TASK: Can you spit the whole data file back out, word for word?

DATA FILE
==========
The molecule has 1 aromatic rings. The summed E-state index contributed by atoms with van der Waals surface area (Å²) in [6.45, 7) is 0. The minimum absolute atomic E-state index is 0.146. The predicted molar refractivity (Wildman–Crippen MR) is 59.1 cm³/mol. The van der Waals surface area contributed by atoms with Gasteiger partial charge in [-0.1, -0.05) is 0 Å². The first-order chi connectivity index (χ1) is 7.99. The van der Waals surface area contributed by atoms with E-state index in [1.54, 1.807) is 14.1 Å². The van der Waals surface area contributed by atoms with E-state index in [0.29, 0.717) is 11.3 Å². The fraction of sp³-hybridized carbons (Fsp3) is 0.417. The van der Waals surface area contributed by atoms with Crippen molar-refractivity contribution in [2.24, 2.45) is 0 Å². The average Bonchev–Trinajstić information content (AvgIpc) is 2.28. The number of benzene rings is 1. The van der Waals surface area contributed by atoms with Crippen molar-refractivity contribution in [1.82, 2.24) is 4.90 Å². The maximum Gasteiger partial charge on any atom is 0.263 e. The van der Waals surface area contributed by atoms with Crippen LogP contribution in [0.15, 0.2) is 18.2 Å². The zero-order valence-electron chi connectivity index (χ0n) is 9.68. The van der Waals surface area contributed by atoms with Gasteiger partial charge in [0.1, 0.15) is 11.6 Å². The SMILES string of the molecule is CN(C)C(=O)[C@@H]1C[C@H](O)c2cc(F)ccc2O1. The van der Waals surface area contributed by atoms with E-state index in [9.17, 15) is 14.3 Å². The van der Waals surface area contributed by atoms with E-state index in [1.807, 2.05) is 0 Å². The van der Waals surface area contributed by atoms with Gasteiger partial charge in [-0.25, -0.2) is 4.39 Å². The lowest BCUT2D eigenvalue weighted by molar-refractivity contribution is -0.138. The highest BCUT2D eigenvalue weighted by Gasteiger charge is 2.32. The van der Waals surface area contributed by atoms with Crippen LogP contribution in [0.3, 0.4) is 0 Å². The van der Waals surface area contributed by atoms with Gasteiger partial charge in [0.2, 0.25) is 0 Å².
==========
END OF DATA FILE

The molecule has 1 aromatic rings. The summed E-state index contributed by atoms with van der Waals surface area (Å²) in [6.45, 7) is 0. The minimum absolute atomic E-state index is 0.146. The predicted molar refractivity (Wildman–Crippen MR) is 59.1 cm³/mol. The van der Waals surface area contributed by atoms with Gasteiger partial charge in [-0.1, -0.05) is 0 Å². The first-order chi connectivity index (χ1) is 7.99. The van der Waals surface area contributed by atoms with E-state index in [1.54, 1.807) is 14.1 Å². The van der Waals surface area contributed by atoms with E-state index in [0.29, 0.717) is 11.3 Å². The fraction of sp³-hybridized carbons (Fsp3) is 0.417. The van der Waals surface area contributed by atoms with Crippen molar-refractivity contribution in [2.24, 2.45) is 0 Å². The average Bonchev–Trinajstić information content (AvgIpc) is 2.28. The number of benzene rings is 1. The van der Waals surface area contributed by atoms with Crippen molar-refractivity contribution in [1.82, 2.24) is 4.90 Å². The maximum Gasteiger partial charge on any atom is 0.263 e. The van der Waals surface area contributed by atoms with Crippen LogP contribution in [0.15, 0.2) is 18.2 Å². The zero-order valence-electron chi connectivity index (χ0n) is 9.68. The van der Waals surface area contributed by atoms with Gasteiger partial charge in [0.1, 0.15) is 11.6 Å². The SMILES string of the molecule is CN(C)C(=O)[C@@H]1C[C@H](O)c2cc(F)ccc2O1. The van der Waals surface area contributed by atoms with E-state index in [9.17, 15) is 14.3 Å². The van der Waals surface area contributed by atoms with E-state index in [1.807, 2.05) is 0 Å². The van der Waals surface area contributed by atoms with Gasteiger partial charge in [-0.25, -0.2) is 4.39 Å². The lowest BCUT2D eigenvalue weighted by molar-refractivity contribution is -0.138. The highest BCUT2D eigenvalue weighted by Gasteiger charge is 2.32. The van der Waals surface area contributed by atoms with Crippen LogP contribution in [0.3, 0.4) is 0 Å². The van der Waals surface area contributed by atoms with Gasteiger partial charge in [0.2, 0.25) is 0 Å².